Posted by on Aug 1, 2012 in Uncategorized

Pe’Sla: Protecting Sacred Sites as the Next Battle Ground

By: Chase Iron Eyes

Pe’Sla, to the Lakota, is the place where Morning Star, manifested as a meteor, fell to earth to help the Lakota by killing a great bird which had taken the lives of seven women; Morning Star’s descent having created the wide open uncharacteristic bald-spot in the middle of the forested Black Hills. The Morning Star placed the spirits of those seven women in the sky as the constellation “Pleiades” or “The Seven Sisters.” Please note that this is just one oral account; there are others if you ask. I am no expert. In fact, I am just a young man. I do not need to know or question every last detail anymore. It is enough for me to know that these sites are necessary to our continued existence.

The Center of the heart of everything that is; that is what Pe’ Sla is to the Lakota people. It is one of a small number of highly revered and geographically-cosmologically integral places on the entire planet. It is one of the places that we are required to go to at the appropriate times that our Sun is traveling through certain constellations. We perform(ed) certain ceremonies at Pe’Sla which sustained the Lakota as well as humanity at-large. Like the “sun dance” or any other ceremony of an Indigenous people, the ceremonies performed at Pe’ Sla are conducted on behalf of “all my relations” by those chosen within the Lakota nation. These ceremonies are done for the continued return of cycles in the universe; cycles of growth, life, death, seasons, water, plants, medicine, animals, and buffalo. I don’t personally know anyone that performs such ceremonies on earth at the places and times that are appropriate according to the changing constellations throughout the spring, summer, fall, and winter seasons. However, because we are still living on our planet and our planet continues to live, I know that our people are still conducting the appropriate ceremonies.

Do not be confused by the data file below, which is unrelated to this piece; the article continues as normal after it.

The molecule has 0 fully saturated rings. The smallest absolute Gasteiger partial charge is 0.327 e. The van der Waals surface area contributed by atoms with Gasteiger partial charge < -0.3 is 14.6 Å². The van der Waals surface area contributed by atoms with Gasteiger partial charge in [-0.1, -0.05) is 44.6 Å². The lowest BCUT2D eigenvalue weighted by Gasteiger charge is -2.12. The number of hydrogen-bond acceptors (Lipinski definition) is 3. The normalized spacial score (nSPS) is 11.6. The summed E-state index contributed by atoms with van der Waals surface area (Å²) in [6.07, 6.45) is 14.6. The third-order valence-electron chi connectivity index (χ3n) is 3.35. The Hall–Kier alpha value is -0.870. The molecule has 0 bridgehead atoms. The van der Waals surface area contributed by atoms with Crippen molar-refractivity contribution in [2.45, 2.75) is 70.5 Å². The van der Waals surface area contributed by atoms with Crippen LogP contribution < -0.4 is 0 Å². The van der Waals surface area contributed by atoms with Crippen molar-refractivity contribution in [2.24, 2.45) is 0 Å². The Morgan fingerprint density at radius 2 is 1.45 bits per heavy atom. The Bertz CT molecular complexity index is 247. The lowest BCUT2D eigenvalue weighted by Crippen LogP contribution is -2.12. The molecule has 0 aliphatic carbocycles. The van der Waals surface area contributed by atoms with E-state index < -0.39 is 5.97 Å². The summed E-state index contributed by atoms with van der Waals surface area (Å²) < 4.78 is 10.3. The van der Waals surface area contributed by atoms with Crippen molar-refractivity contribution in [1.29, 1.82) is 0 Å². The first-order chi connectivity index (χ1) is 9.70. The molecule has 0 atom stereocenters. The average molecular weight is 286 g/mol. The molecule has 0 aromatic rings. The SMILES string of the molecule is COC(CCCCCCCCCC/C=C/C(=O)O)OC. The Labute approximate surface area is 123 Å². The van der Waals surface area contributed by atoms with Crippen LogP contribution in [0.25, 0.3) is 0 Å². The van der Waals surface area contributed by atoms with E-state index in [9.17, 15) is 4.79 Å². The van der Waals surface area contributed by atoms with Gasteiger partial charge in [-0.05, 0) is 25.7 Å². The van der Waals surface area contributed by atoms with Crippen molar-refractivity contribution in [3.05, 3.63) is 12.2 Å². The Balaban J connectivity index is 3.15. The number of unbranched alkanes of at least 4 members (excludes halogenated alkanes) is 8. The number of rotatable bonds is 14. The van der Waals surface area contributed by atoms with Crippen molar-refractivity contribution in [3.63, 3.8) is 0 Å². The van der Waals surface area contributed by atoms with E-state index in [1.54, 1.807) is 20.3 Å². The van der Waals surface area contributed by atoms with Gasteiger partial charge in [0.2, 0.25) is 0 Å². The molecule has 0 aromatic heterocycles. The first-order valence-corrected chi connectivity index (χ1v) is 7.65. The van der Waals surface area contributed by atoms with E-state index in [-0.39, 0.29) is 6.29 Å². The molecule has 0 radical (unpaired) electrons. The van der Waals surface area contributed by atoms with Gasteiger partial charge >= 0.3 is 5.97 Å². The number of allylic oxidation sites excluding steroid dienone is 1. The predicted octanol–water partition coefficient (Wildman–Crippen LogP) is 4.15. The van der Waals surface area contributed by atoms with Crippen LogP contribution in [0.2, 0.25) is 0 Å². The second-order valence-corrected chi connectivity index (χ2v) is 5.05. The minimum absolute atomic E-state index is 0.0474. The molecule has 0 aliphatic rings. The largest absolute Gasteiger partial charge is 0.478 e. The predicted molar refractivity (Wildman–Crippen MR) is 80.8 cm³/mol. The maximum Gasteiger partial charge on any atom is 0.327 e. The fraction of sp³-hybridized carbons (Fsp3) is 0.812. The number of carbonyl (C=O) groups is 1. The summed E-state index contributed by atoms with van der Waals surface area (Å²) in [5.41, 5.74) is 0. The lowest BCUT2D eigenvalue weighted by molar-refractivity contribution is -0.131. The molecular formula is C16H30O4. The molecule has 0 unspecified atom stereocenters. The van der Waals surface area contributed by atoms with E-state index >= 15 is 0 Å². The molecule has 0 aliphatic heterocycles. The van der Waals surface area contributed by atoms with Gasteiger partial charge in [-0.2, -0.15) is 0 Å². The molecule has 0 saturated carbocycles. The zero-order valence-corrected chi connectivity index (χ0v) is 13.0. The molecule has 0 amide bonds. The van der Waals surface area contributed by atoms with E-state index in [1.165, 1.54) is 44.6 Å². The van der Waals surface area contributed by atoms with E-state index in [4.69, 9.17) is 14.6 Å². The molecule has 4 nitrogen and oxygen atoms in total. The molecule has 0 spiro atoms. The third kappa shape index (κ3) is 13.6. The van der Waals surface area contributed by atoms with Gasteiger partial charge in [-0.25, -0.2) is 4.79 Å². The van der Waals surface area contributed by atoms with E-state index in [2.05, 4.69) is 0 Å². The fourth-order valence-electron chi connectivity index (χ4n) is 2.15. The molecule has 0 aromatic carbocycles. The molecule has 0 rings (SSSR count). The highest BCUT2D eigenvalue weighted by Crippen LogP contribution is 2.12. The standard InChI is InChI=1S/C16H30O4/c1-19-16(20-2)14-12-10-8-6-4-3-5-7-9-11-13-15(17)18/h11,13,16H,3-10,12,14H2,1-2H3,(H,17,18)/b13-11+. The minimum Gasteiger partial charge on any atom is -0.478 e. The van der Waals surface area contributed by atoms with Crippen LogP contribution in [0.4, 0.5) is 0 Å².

The Lakota nation is in a state of grave concern over the future of “Pe’Sla” (Old Baldy) or “Reynold’s Prairie”– so named after the name of the family which “owns” our site under United States imposed law. We are in a state of concern because Pe’Sla will be put on the auction block by the Reynold’s family on August 25, 2012 according to news sources. There is no guarantee that any new “owner” would preserve the integrity of the site in its current state. There is reason to be concerned over the future of this site because the South Dakota Department of Transportation, Pennington County Commissioners, and the Federal Highway Administration are in the process of preparing a South Rochford Road Project Environmental Impact Statement (EIS). The EIS would clear the way for the consideration or various alternatives relating to the construction of a new highway (or upgrades to existing infrastructure) from Rochford through the middle of Pe’Sla to the Deerfield Lake area. I have seen this process play out several times when our Tribal Historic Preservation Offices (THPOs) and other Cultural Resource Representatives from different Indian Nations attempt to protect sites. The legal system, indeed the culture, is set up to promote property ownership and development. What “they” do not understand is that we cannot go anywhere else in the world to perform our ceremonies, to manifest our beliefs. There is only one Pe’Sla, one Bear Butte, one Grey Horn Butte, and so on. We were meant to pray here.